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Chronic Seroma – Breast Diagnosis and Treatment Options

Posted On: October 18, 2013 Author: The Office of Dr. Stuart Linder Posted In: Breast Revision, Ruptured Implant, Uncategorized

Patients in my practice present with both acute and chronic seromas status post blunt trauma to the chest after a breast augmentation procedure.  The seroma is simply a water serous fluid that the body creates after a tear in the capsule.  Capsular tear may lead to this fluid accumulation which can differ in size, between medium and small seromas.  Small seromas may resolve with a few weeks over time.  Moderate to large seromas may however settle for several months and may require surgical intervention with exploration of the breast, evacuation of the seroma, antibiotic irrigation and possible JP drain placement, if necessary, due to inflammation of the pocket.  Seromas can be found in any pocket, including breast augmentation, subpectoral or subglandular pockets, or an abdominoplasty cavity in which there is extensive dissection over the abdominal muscles leading to a large free space that can be filled with fluid.  The diagnosis of a seroma is normally associated with an enlargement of the breast with fluid shifts within the breast itself.  It can be diagnosed either clinically for large and medium size seromas or can be determined by ultrasound for smaller seromas.  Seromas should be differentiated from hematomas which are often associated with ecchymosis and staining from hemosiderin deposition of the skin over time.  The diagnosis of a seroma is also consistent with blunt trauma, including motor vehicle accidents or whiplash accidents from a seatbelt which leads to a tear of the capsule and serous fluid formation.  Seromas that are not drained, over time may lead to capsular contracture with resorption of the serous fluid back into the capsule causing thickening, hardening and scar tissue formation.  The treatment options for small seromas can include conservative management, ice compression, antibiotics, aspiration and compression garments, including the Dr. Linder Bra.  Medium to large seromas should undergo, under general, exploration with possible drain placement if necessary.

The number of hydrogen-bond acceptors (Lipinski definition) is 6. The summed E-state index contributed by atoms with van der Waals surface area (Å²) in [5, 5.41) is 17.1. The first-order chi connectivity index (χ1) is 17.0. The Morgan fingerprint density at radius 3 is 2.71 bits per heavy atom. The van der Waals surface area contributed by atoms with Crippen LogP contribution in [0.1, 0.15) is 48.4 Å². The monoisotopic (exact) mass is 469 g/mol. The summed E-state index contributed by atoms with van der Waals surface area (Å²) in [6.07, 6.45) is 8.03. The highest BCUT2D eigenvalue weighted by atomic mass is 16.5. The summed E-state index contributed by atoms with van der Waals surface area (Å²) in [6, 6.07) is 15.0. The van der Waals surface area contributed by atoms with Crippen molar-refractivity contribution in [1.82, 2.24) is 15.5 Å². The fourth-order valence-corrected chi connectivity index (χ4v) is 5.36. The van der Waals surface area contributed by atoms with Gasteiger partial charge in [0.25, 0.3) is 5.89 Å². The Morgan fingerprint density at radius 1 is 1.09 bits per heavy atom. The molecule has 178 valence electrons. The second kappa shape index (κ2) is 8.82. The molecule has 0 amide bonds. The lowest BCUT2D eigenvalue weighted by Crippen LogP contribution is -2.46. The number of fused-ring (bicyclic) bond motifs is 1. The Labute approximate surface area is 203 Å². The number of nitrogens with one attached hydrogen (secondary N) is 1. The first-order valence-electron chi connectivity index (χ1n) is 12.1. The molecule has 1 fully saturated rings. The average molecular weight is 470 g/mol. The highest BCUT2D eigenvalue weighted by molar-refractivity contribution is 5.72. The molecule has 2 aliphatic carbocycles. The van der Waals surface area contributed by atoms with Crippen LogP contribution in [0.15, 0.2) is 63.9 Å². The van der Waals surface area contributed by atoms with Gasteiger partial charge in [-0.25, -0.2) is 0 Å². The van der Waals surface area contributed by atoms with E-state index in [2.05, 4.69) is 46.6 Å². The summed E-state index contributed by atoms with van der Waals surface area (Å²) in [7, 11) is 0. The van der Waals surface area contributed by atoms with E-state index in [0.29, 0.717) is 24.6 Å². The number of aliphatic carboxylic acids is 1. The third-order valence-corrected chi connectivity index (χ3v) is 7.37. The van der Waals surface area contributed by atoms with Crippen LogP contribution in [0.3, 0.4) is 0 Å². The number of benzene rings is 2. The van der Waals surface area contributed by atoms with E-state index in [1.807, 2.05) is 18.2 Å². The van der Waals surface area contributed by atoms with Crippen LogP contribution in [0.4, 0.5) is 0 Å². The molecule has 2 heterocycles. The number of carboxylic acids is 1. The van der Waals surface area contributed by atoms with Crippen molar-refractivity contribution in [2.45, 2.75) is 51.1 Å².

The video provided shows a patient status post motor vehicle accident with a 700 cc clear straw-colored seroma that was found under exploration of her breast under general anesthesia.  Notably, she had scar tissue contracture along the medial breast requiring open periprosthetic capsulectomy.  Implant was replaced after copious irrigation with antibiotic irrigant, including gentamicin and Bacitracin and a 7 mm JP drain was placed in order to reduce recurrence of serous fluid.  It is controversial when not to place a Jackson-Pratt drain.  Patients who have small seromas that do not show any further evidence of fluid accumulation or acute inflammation or bleeding do not always need a drain.  Do remember that drains can be a portal for infection, staph, strep, MRSA, E-coli, pseudomonas and other types of bacterium, especially when a prosthetic device such as an implant is found within the breast cavity.  Therefore, it is important to weight the risk of a drain with the risk of recurrence of fluid if there is active inflammation.

In this patient specifically due to the scar tissue contracture and acute inflammatory response, JP drains were subsequently placed in the pockets.  Seromas are very commonly associated with trauma.  Trauma can be as simple as lying on her chest, lying on your side at night during sleep or a heavy workout with a tear in the capsule.  It can also be associated with severe blunt trauma, including assault or a motor vehicle accident with seatbelt whiplash.

Board Certified Plastic and Reconstructive Surgeons are able to diagnose and treat these seromas accordingly.